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2.2 Introduction to Basic Shapes

In this lesson we will go through different ways to create and manipulate basic shapes. This will act as the foundation of our modelling techniques.

2.2 Introduction to Basic Shapes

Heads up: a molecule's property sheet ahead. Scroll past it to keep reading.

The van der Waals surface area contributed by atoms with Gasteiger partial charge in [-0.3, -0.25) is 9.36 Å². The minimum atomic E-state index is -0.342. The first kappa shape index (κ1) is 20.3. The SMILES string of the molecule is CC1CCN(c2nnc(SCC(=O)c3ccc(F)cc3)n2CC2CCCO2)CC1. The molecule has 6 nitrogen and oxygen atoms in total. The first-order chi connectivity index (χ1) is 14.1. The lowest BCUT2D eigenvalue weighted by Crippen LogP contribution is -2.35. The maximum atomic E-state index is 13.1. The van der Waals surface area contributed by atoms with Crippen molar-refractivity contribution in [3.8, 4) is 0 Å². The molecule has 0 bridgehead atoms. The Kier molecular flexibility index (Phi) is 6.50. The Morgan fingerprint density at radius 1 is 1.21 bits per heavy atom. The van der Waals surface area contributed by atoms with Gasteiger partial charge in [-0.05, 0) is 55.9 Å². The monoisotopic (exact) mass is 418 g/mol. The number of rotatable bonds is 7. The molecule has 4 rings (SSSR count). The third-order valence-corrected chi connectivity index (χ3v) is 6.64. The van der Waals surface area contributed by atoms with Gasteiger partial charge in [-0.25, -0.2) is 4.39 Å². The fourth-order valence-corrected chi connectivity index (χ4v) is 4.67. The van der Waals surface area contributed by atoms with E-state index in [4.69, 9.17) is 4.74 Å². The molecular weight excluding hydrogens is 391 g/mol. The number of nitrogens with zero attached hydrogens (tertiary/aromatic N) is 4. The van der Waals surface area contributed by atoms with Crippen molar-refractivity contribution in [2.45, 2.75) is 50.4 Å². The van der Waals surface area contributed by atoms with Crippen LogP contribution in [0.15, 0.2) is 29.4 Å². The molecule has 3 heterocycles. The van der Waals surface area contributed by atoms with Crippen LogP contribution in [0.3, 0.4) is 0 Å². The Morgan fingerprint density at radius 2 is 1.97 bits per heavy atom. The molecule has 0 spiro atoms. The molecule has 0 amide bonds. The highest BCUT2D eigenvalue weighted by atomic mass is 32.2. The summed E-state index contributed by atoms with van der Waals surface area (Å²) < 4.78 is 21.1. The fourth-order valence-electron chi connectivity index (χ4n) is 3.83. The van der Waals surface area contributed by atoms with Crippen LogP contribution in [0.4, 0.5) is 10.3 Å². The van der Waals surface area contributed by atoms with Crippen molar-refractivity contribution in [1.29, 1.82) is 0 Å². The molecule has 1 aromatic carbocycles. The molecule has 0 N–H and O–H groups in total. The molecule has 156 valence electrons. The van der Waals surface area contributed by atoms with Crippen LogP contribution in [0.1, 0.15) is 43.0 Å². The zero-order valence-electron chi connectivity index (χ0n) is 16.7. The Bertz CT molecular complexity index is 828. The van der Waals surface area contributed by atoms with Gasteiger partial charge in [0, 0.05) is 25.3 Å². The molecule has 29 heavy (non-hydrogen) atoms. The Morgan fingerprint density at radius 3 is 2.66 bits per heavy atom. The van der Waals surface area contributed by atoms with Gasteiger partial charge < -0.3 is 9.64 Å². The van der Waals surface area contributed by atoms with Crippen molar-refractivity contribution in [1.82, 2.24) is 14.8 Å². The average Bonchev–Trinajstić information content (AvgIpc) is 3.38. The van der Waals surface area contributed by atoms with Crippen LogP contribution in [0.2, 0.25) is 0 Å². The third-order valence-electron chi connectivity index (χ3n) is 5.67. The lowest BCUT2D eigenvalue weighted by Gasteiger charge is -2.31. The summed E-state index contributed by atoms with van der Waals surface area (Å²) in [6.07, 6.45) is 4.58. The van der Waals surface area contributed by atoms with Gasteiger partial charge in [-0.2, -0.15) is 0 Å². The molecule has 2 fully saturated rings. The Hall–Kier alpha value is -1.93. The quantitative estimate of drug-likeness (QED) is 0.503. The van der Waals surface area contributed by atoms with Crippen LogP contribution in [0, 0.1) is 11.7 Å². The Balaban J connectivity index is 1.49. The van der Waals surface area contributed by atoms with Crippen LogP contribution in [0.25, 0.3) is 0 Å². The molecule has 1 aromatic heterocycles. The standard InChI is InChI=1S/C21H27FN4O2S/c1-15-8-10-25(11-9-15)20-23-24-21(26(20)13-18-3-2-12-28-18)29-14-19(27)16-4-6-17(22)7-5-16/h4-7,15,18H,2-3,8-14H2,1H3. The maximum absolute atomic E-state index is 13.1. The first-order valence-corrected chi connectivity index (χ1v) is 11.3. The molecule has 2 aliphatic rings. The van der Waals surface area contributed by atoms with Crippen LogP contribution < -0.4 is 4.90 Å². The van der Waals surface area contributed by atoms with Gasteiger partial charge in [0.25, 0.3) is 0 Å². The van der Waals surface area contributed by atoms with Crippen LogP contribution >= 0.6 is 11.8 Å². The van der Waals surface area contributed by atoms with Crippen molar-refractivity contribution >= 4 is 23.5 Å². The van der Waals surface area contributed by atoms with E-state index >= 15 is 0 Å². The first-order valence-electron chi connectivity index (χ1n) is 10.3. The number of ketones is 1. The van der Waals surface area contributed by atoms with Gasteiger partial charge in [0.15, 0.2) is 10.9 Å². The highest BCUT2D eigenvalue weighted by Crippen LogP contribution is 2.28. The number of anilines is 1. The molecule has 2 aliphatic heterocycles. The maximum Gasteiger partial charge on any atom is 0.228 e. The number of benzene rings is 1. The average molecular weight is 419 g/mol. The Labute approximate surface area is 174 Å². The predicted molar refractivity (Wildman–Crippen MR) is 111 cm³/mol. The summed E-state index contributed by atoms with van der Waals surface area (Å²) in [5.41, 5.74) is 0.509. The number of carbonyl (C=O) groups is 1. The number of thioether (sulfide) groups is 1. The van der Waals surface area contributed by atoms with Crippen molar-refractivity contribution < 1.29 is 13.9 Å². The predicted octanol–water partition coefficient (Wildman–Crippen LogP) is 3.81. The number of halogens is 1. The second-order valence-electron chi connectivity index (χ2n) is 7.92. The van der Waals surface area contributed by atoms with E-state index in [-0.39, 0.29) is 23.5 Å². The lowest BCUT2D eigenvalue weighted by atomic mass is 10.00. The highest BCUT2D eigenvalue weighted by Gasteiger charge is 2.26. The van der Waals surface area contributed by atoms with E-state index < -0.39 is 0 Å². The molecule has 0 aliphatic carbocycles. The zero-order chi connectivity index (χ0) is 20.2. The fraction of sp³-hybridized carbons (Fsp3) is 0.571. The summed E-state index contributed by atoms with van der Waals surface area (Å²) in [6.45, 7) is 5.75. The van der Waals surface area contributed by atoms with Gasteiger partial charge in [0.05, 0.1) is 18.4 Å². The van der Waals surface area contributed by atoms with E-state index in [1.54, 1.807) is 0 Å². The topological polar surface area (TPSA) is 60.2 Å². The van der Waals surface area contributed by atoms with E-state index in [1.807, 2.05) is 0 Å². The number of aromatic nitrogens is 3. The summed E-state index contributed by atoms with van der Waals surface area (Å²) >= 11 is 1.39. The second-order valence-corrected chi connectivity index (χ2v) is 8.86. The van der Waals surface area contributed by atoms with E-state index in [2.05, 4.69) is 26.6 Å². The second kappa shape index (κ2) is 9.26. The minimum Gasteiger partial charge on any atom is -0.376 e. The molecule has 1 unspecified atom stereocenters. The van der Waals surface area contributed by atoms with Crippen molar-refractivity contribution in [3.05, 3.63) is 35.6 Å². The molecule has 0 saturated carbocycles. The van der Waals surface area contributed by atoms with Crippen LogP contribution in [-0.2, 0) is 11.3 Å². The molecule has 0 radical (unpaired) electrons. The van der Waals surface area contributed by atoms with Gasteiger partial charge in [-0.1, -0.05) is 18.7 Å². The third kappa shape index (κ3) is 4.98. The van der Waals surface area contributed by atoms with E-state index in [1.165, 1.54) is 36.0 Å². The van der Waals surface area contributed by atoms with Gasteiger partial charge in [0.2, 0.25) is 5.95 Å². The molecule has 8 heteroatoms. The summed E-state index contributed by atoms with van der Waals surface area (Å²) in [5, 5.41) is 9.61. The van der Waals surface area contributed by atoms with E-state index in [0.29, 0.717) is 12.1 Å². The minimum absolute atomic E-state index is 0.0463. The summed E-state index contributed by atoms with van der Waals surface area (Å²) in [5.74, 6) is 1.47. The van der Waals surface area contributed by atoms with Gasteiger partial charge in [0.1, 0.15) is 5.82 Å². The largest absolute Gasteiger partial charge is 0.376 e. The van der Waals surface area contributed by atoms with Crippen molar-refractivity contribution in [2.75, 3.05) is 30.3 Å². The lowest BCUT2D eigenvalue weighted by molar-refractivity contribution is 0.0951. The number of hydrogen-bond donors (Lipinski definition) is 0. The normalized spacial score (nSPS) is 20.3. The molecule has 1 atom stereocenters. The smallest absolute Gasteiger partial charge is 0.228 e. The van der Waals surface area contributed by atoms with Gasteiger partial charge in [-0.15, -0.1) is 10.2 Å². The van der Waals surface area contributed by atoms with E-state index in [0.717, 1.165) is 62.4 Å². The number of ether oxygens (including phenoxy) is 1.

Hi everyone, and welcome back to up and running with Cinema 4D. In this lesson we'll be going through the different ways of how we can create basic shapes, and how we can manipulate them. So this will act as the foundation of our modeling techniques. So let's begin this lesson by looking at the basic shapes. And just a quick note that any button that has these little sort of black arrows on the bottom right corner means that you can click and hold on them to bring up more options. So let's see an example of this. If we click and hold the key button here, you can see that we have a good selection of shapes that we can choose from. Ranging from simple basic shapes like the cube, the cone and the cylinder, to shapes like this donut ring here, capsules and figures. So clicking on any one of these will automatically spawn them into a scene, so let's click the key begin for an example, Just gonna zoom out here with the mouse wheel button. So after clicking on the cube, a few things will happen. So firstly, you'll notice that the cube has appeared in our view port. Secondly, you'll find that the cube object has appeared in our list view on the right. So this is extremely useful when it comes to selecting objects from our scene, as sometimes it can be difficult to do this when the viewport here is filled with lots and lots of 3D objects. So you can also rename the object by double-clicking on this cube here, or the object in our list view. So let's go ahead and do that. So we can double-click here. And let's just rename this 3D object, and then hit Enter to apply that. Cool. So another thing that can be quite handy are all these sorts of, these two little small dots that we have next to the name here. So like you saw in the previous lesson, if you click on the top dot until it's red, it will make the object disappear from the viewport, so it'll be invisible. However, if we were to click the render button, it will still render. So clicking on the bottom dot until it's red will mean that the object in the viewport will no longer render when we click on the render button. Cool, let's bring this back now. All right, now with the cube still selected, let's draw our attention to the section on the screen here, which is the adjustments window. So this is where we can adjust the initial settings of the cube. The main settings that we'll be interested in are in the objects tab here. And here we can adjust the values of the sizes so that we can easily make our cube bigger or smaller, like so. So you can adjust the size going along the x-axis, or you can adjust the size going along the y-axis. And we can also adjust the size going along the z-axis here, cool. So if you wanted to make it bigger uniformly, let's go ahead and make it 300 by 300. Excellent, so we can also increase these segments, which is how many polygons you want the object to be made out of. So in order to see this, let's go ahead and go to display and shading Lines. So let's go ahead and adjust the segments here. So let's say if we wanted it to increase by four, and hopefully you can see the polygons appearing here. So let's select the cube again. So this is useful if you know what you're going to do to the cube and how you're going to adjust the cube using the sort of tools here, so using the point, the edge, or the polygon tools here. Or if you simply want more resolution to your object. So this more apparent on a round object. So let's go ahead and hide the cube again and select a sort of round object here, so let's select the sphere. So now if we were to decrease these segments, you can see that it becomes low poly, and we can start seeing the edges of our sphere. So if we were to increase the segments, it becomes smoother and smoother. So that sort of increases the resolution of our sphere. Cool, so let's go ahead and delete this sphere now and bring our cube back in. Excellent. So to edit your 3D object even further, we'll need to make it editable. Now make sure that the object you want to edit is selected, so if I click on it, we've selected it, and you can also make it editable by clicking on the top left button here, you can see it says make editable, or by clicking the C button on your keyboard, which is the short cut. Cool, so once you to do this, however, some of the adjustment settings that we had access to will no longer be available, such as increasing or decreasing segments. So you can see here now on the bottom right, that's no longer an option. So just make sure that before we click on the make editable button, that we've definitely made the final adjustments to our object before we do that. Excellent. So now that it's editable, we can make adjustments using the adjustments tool on the left menu bar. So let's go ahead and see how we use those. So by clicking on the points tool, you can see automatically that sort of changes the look of our cube here, which indicates that we can start moving the points. But as we scroll over each of these points on the cube, you can see they sort of highlight, indicating that we can move them. So you can see, by selecting the Move tool I can move the points of our cube like so. And we can also do the same thing with the edge tool. So you can see now with the edge selected, instead of highlighting the points it highlights the edges. So you can do the same with the edges. And we can also use the rotate tool if we wanted to rotate the edges as well. Just clicking Ctrl + Z to undo. And we can also do the same with the polygons as well. So now you can see as I scroll over the cube, the polygons highlight instead. So let's go ahead and use the move tool to move the polygons around. And again, you can also use the rotate tool, and also the scale tool as well. Excellent, so you can use the scale tool by itself as well, so if I just press Ctrl + Z on the keyboard to bring the queue back to normal. If I just select this button right here, so that means the whole model is selected. If I use the scale tool here, I can scale it up in the different axis, like so, just by clicking these axis sorts of lines here. They will highlight just to indicate that you can adjust them. And if you want to adjust the cube uniformly, simply click having the scale tool selected. Just click anywhere on the viewport and click and drag your mouse like so. So I can make it smaller or I can make it bigger. And the same goes for the rotate tool. So if I click on the rotate tool here, just making sure that the whole model is selected, you can rotate the model by clicking on these lines here, on the rotator. Or you can simply click anywhere on the viewport to rotate it like so. And the same goes for the move tool. So just move the object in the axis like so, by clicking on the arrow buttons. And you can also move the object by selecting both axes here. So you can see that we've also got these other arrows. So in between this green arrow and red arrow here, we've got this one, which means we can move it along both axes, or this one. And finally, the bottom one. So if I select the bottom one here, can move along the exes as well. Excellent. So that's it for this lesson. In the next lesson we'll go into detail on how to use the deformance, which will give us further options on how we can manipulate shapes into what we want for modelling. See you all there.